On October 8, Russia’s newest T-14 Armata tank was spotted in Lugansk, a source claims. According to the source, the tank was located near the village of Midginskaya. To his report, the source attached a photo of the T-14. There is no way to prove that the photo is from Luhansk, and not from some Russian training ground.
In fact, we shouldn’t be surprised by the possibility that Russia sent T-14s to Ukraine. In recent years, Russia has often sent new weapons technology to be tested in real combat conditions. Until a few months ago, it was Syria, but since the start of the war in Ukraine, Moscow has diverted weapons for testing there.
Russia is ready to escalate the military situation in Ukraine. The deployment of the tank may be part of Moscow’s efforts to do just that. Such a claim is confirmed by the latest deliveries of T-90s to the Western Military District over the past four weeks. The mobilization, which was announced on September 21, is the third indicator of Russia’s efforts to escalate the military situation.
The T-14 in Ukraine can be used as a command tank for the other Russian tanks. In fact, this is one of the functional characteristics of the tank. At the moment, the source claims that the T-14 is alone on the battlefield and there are no other units of the same model sent there.
Last year, Moscow announced the serial production of the tank. However, there is no information on how many tanks have been built to date. Some claim 10 units, others less [eight]. BulgarianMilitary.com recalls that the T-14 is exposed to the same danger as the T-90, i.e. to being captured by the Ukrainian armed forces.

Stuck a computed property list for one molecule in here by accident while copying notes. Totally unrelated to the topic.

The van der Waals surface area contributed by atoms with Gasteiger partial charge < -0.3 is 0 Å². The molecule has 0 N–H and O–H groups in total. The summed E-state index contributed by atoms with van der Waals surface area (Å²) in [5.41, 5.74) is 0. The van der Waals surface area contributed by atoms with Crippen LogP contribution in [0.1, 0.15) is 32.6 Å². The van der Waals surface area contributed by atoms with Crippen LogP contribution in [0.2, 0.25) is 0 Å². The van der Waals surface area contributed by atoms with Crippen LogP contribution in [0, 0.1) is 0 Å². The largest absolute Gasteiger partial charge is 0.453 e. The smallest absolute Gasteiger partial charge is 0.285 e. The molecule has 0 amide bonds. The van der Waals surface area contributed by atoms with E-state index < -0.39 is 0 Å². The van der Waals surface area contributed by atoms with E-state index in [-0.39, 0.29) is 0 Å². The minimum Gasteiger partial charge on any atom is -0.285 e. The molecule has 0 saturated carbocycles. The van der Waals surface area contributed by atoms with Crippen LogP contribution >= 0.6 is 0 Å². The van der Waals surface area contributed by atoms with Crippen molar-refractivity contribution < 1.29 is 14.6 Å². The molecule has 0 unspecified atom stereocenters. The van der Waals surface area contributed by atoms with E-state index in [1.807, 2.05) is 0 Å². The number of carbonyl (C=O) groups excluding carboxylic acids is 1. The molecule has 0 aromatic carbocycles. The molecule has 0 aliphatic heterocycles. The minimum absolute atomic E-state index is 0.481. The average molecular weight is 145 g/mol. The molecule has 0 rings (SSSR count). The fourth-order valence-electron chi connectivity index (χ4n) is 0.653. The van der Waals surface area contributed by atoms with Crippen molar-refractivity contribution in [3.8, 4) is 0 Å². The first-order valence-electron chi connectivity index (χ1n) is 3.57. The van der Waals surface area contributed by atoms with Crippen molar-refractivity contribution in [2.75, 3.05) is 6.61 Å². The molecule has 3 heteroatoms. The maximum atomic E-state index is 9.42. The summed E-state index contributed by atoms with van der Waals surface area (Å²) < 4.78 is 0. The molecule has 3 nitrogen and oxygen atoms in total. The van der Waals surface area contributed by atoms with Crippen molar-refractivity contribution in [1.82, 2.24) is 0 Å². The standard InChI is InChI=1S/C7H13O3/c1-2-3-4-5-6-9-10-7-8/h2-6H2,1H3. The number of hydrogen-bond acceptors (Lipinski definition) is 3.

Russia claims that the T-14 can withstand an attack by the American Javelin anti-tank missile. This is thanks to 900mm armor, Malachit reactive armor, and an Afghanit active protection system. The crew of the T-14 is also protected, Moscow claims because it is located in a separate structure of the capsule tank.
One of the main differences between the T-14 and other Russian tanks is the ability to move on a given move. The T-14 can move forward and backward at 70-80 km/h, Russia claims. One of the reasons why some Russian tanks are so often captured in Ukraine is precisely the inability of the crew to move the combat vehicle beyond the already observed position. Sometimes, this is a fallback move when other options are lacking.
Last but not least, the T-14 relies on another type of high-explosive fragmentation projectile – the Telnik. These are completely new ammunition developed in recent years in Russia and are believed to be superior to the previous Vacuum-1.
We hope that the information that the T-14 is indeed in Ukraine will be confirmed soon. Even if it is a single unit. In this way, we will observe his performance and fighting abilities. Because the Russians claim it’s the best tank in the world, and it’s in a league of its own. But until recently they claimed the same for the T-90 and T-90M, and Russia has already lost two tanks – one destroyed and one captured.